When managing community data from multiple organizations about children, data privacy concerns are paramount. Here are three ways to think about data sharing to frame your community's plan for using data to support the success of the children you serve.
Typically, these reports pull data from multiple organizations and consolidate / aggregate counts accordingly. For example, a report may provide the count of unique children that are actively engaged and are receiving services from all service providers during a given period. These reports are usually authorized through a data sharing agreement between the service provider partners.
De-identified Child-level Reports / Exports
Often, these reports are used for research purposes. Records are de-identified meaning that they do not contain any data element that would allow identification of a child (for example: name, ID, phone #, email address, etc.). In some cases there is a need to mask demographics (there may be only one Pacific Islander child living in Zip code 12345). These reports need to be authorized through a data sharing agreement between service providers.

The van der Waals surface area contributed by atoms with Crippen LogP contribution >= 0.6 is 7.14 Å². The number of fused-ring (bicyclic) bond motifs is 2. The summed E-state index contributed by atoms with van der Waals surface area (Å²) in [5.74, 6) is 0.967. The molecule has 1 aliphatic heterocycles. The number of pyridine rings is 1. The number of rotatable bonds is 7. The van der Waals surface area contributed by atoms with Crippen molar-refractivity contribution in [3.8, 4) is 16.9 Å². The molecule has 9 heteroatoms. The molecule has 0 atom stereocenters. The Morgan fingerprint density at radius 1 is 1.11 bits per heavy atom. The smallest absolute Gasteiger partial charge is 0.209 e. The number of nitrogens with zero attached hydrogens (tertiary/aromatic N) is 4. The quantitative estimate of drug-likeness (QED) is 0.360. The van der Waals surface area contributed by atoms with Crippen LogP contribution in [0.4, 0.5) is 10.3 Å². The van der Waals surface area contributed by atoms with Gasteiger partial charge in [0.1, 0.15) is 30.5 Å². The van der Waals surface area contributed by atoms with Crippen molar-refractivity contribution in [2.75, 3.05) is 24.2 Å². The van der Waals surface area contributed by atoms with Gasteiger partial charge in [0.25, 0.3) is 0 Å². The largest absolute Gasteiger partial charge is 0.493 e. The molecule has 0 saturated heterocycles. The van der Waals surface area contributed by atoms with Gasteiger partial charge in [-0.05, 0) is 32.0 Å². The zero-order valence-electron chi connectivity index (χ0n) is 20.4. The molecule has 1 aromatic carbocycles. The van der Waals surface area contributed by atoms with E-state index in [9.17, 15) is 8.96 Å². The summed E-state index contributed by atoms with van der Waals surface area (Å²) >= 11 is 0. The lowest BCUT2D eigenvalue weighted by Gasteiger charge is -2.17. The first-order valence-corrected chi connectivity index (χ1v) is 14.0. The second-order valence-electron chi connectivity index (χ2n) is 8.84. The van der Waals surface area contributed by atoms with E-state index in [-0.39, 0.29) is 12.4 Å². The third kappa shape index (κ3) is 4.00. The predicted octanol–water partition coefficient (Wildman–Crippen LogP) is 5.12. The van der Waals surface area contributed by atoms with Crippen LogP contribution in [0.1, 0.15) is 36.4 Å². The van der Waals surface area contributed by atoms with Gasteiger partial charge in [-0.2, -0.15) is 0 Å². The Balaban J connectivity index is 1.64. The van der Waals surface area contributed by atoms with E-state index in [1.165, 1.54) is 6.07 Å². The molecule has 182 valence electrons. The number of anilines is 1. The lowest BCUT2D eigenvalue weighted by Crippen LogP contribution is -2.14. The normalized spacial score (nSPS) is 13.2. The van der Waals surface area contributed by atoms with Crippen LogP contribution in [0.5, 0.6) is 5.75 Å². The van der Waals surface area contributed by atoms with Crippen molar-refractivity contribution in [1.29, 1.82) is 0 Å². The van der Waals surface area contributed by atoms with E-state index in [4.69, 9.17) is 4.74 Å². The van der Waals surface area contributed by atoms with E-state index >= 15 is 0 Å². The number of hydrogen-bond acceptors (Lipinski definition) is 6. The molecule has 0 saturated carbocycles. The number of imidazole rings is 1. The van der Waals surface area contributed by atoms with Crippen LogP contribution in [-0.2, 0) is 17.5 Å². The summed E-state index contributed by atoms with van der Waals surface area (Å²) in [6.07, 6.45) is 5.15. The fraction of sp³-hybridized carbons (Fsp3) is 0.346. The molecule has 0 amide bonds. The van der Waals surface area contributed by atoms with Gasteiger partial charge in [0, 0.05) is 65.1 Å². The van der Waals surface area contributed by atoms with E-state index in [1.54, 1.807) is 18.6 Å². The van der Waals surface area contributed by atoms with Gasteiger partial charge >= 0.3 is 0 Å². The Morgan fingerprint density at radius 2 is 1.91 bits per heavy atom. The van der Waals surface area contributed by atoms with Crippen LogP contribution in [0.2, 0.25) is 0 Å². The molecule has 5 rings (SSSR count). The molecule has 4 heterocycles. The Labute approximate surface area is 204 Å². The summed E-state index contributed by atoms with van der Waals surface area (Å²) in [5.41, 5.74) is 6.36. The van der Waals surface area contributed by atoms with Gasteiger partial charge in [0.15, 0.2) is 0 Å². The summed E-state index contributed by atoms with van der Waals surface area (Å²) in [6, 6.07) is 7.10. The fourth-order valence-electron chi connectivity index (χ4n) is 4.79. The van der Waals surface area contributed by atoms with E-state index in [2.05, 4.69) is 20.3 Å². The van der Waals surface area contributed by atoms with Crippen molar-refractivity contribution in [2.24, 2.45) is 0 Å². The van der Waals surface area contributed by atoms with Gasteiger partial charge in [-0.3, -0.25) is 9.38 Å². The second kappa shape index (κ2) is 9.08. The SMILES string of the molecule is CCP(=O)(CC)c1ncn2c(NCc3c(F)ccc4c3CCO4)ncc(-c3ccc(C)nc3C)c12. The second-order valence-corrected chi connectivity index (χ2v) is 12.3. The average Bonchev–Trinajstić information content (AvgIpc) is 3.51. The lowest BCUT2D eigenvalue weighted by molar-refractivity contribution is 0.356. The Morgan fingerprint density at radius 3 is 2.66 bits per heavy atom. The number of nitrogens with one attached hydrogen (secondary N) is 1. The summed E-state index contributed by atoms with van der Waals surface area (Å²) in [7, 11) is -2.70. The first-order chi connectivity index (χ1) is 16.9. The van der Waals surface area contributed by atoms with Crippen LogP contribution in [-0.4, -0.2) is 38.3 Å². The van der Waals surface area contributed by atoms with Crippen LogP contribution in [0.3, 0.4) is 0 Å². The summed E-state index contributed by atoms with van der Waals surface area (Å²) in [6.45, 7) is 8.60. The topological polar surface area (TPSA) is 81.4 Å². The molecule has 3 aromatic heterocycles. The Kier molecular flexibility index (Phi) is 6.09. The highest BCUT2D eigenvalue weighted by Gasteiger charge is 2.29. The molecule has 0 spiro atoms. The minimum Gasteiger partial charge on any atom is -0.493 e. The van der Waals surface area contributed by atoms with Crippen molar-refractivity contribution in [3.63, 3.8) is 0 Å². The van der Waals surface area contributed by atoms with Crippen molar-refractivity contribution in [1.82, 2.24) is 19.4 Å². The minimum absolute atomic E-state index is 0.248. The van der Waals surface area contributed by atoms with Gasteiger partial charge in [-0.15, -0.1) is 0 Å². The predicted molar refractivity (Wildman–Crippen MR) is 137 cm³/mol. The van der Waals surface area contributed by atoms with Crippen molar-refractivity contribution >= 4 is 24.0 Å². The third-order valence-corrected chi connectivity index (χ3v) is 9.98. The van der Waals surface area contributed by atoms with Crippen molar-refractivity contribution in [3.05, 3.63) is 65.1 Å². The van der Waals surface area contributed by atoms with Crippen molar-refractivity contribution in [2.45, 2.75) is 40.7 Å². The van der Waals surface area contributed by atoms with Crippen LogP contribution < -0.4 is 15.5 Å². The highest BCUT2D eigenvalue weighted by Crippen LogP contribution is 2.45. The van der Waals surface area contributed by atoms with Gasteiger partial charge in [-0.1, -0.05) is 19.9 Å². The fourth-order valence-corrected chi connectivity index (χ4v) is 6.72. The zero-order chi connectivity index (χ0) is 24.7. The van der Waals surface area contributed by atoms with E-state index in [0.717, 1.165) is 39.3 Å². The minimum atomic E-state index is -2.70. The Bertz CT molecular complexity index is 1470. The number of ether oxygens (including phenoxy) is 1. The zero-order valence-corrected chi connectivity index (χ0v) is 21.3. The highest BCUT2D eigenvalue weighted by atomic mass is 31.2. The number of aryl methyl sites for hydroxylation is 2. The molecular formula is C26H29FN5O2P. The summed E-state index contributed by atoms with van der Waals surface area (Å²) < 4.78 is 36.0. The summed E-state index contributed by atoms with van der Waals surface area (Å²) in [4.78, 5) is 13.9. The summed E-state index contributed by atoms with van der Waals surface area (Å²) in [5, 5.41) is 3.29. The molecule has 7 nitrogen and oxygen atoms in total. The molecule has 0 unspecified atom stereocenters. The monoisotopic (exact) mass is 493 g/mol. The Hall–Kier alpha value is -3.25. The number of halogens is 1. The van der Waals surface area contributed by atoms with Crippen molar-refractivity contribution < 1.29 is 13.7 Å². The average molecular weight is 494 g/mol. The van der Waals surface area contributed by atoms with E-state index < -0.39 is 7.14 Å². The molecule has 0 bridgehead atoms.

Identifiable Child-level Reports
Typically data sharing of specific details for a known child is provided between service providers in order to provide the most effective services for the child (to inform their practice). For example, an after-school program may access a child's school district academic records to cater activities to the individual child needs. Such data sharing requires a valid parent consent and a clear authorization to share the data from the organizations that manage the child's data. Note that valid parent consent often requires: (a) proper disclosure to the parent, (b) the ability for the parent to revoke consent and (c) an expiration date.
Hopefully your community has a plan on how to report on and analyze your data - and understands that legal data agreements and parent consent processes are required.